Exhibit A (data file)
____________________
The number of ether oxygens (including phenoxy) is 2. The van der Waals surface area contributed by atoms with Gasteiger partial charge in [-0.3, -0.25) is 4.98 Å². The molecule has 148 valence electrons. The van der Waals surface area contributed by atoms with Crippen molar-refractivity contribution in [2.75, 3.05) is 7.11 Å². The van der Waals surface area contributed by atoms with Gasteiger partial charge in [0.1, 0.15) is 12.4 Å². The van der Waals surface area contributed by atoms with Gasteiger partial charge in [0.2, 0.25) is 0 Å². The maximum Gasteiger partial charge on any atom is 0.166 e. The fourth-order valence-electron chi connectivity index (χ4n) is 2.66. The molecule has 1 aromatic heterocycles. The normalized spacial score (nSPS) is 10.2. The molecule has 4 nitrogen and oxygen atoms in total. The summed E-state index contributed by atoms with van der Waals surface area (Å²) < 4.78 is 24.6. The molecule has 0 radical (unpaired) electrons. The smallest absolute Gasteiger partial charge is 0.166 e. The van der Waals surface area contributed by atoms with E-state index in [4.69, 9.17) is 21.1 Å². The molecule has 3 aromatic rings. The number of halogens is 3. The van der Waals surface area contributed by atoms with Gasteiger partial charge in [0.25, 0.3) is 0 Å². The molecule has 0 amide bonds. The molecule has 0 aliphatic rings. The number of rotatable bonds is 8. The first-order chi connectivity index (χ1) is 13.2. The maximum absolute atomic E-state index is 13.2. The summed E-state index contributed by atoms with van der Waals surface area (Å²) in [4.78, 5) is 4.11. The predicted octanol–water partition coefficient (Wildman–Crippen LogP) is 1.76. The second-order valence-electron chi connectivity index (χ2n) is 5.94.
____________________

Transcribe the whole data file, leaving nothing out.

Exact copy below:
The number of ether oxygens (including phenoxy) is 2. The van der Waals surface area contributed by atoms with Gasteiger partial charge in [-0.3, -0.25) is 4.98 Å². The molecule has 148 valence electrons. The van der Waals surface area contributed by atoms with Crippen molar-refractivity contribution in [2.75, 3.05) is 7.11 Å². The van der Waals surface area contributed by atoms with Gasteiger partial charge in [0.1, 0.15) is 12.4 Å². The van der Waals surface area contributed by atoms with Gasteiger partial charge in [0.2, 0.25) is 0 Å². The maximum Gasteiger partial charge on any atom is 0.166 e. The fourth-order valence-electron chi connectivity index (χ4n) is 2.66. The molecule has 1 aromatic heterocycles. The normalized spacial score (nSPS) is 10.2. The molecule has 4 nitrogen and oxygen atoms in total. The summed E-state index contributed by atoms with van der Waals surface area (Å²) < 4.78 is 24.6. The molecule has 0 radical (unpaired) electrons. The smallest absolute Gasteiger partial charge is 0.166 e. The van der Waals surface area contributed by atoms with E-state index in [4.69, 9.17) is 21.1 Å². The molecule has 3 aromatic rings. The number of halogens is 3. The van der Waals surface area contributed by atoms with Gasteiger partial charge in [0.25, 0.3) is 0 Å². The molecule has 0 amide bonds. The molecule has 0 aliphatic rings. The number of rotatable bonds is 8. The first-order chi connectivity index (χ1) is 13.2. The maximum absolute atomic E-state index is 13.2. The summed E-state index contributed by atoms with van der Waals surface area (Å²) in [4.78, 5) is 4.11. The predicted octanol–water partition coefficient (Wildman–Crippen LogP) is 1.76. The second-order valence-electron chi connectivity index (χ2n) is 5.94.